Some provisions are quite specific, such as those that provide for rights of nature, or rights to potable water or other natural resources. Some are more ephemeral, recognizing trust responsibilities over natural resources or toward future generations, or addressing related subjects like sustainability or climate change. Some recognize environmental stewardship as a matter of national policy.

While most constitutional provisions addressing environmental concerns are narrative, some incorporate numerical outcomes, such as maintaining a percentage of prescribed tree cover, as in Bhutan (60 percent) and Kenya (10 percent).

There is also an uptick in provisions that are designed to afford special process rights in environmental matters. Environmental procedural rights normally involve requirements for environmental assessment, access to information, or rights to petition or participate. Such rights help to keep countervailing substantive rights vital. A constitutional guarantee to a beneficial environment may be more likely to take root when stakeholders have the right to receive free and timely information, participate in deliberations, and judicially challenge environmental decisionmaking. Procedural environmental constitutionalism is also important in its own right, and can be as or more efficacious than substantive environmental rights if courts are more comfortable ordering procedural rather than substantive remedies.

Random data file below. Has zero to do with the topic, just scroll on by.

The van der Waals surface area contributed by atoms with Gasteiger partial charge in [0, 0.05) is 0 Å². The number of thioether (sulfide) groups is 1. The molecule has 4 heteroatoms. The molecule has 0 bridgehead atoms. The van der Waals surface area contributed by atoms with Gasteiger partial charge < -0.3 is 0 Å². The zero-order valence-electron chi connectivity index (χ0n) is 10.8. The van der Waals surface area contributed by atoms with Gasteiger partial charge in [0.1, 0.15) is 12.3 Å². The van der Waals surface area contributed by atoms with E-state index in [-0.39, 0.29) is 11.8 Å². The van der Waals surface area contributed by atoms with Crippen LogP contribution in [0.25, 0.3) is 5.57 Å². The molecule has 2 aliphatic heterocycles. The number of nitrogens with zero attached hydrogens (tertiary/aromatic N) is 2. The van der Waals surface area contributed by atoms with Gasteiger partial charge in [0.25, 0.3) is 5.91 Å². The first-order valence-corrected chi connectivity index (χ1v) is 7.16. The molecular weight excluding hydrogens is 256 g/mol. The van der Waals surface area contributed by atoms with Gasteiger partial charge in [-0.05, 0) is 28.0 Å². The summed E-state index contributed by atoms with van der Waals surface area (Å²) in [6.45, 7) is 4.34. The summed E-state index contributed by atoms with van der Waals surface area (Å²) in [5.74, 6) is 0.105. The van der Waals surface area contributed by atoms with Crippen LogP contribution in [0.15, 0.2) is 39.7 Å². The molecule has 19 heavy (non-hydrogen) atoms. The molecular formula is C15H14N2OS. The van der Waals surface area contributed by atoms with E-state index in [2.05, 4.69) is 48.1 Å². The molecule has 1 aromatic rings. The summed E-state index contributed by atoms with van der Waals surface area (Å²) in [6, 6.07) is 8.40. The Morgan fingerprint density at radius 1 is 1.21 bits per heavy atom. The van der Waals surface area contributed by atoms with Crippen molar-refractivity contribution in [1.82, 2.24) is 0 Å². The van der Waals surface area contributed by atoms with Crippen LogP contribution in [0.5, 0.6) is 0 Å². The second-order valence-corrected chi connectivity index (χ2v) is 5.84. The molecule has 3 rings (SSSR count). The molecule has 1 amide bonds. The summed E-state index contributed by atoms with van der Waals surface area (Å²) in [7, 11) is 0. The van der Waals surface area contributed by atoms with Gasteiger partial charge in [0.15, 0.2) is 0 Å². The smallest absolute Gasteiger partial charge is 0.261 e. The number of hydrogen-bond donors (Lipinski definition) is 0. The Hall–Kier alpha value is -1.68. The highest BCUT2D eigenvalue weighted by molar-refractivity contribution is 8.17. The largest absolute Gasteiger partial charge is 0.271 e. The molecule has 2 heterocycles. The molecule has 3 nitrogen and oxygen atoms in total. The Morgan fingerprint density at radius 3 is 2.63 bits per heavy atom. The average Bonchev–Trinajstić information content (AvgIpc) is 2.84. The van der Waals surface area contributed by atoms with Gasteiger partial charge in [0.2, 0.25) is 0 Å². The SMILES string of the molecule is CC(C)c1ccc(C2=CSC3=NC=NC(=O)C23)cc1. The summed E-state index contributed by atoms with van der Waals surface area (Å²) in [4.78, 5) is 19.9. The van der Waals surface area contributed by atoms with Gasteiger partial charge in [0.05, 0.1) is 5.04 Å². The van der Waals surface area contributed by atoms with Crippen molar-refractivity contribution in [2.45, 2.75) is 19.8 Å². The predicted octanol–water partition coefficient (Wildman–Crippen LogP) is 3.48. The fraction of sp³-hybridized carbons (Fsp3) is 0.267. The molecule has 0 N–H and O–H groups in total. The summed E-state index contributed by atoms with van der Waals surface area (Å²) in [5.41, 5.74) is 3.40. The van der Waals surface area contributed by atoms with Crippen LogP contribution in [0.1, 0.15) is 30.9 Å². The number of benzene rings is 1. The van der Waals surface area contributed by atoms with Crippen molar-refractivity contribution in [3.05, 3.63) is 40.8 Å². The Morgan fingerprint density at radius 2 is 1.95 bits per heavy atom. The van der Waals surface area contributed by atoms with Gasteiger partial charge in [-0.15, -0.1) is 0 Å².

Environmental constitutionalism is playing an important role in recognizing the human rights implications of environmental degradation and climate disruption; to that extent, it has the capacity to address the sorts of environmental problems felt most acutely by those often ignored or underserved by existing legal structures. International treaties, principles and custom do little to advance environmental rights at the local and subsidiary level. There is as of yet no global environmental rights treaty. Moreover, multilateral and bi-lateral treaties that address environmental concerns are often of limited if any utility to individuals. And while domestic statutory and regulatory laws affording environmental protection and resource conservation are quite advanced in many nations, these laws seldom aim to advance environmental rights or environmentally-related social rights. In addition, while international human rights regimes most nearly approach the notion that individuals have a fundamental right to a quality environment, they are also often out of reach to individuals who would gain from the recognition of environmental rights at the constitutional level. Environmental constitutionalism can help to bridge the gaps left by these other legal regimes.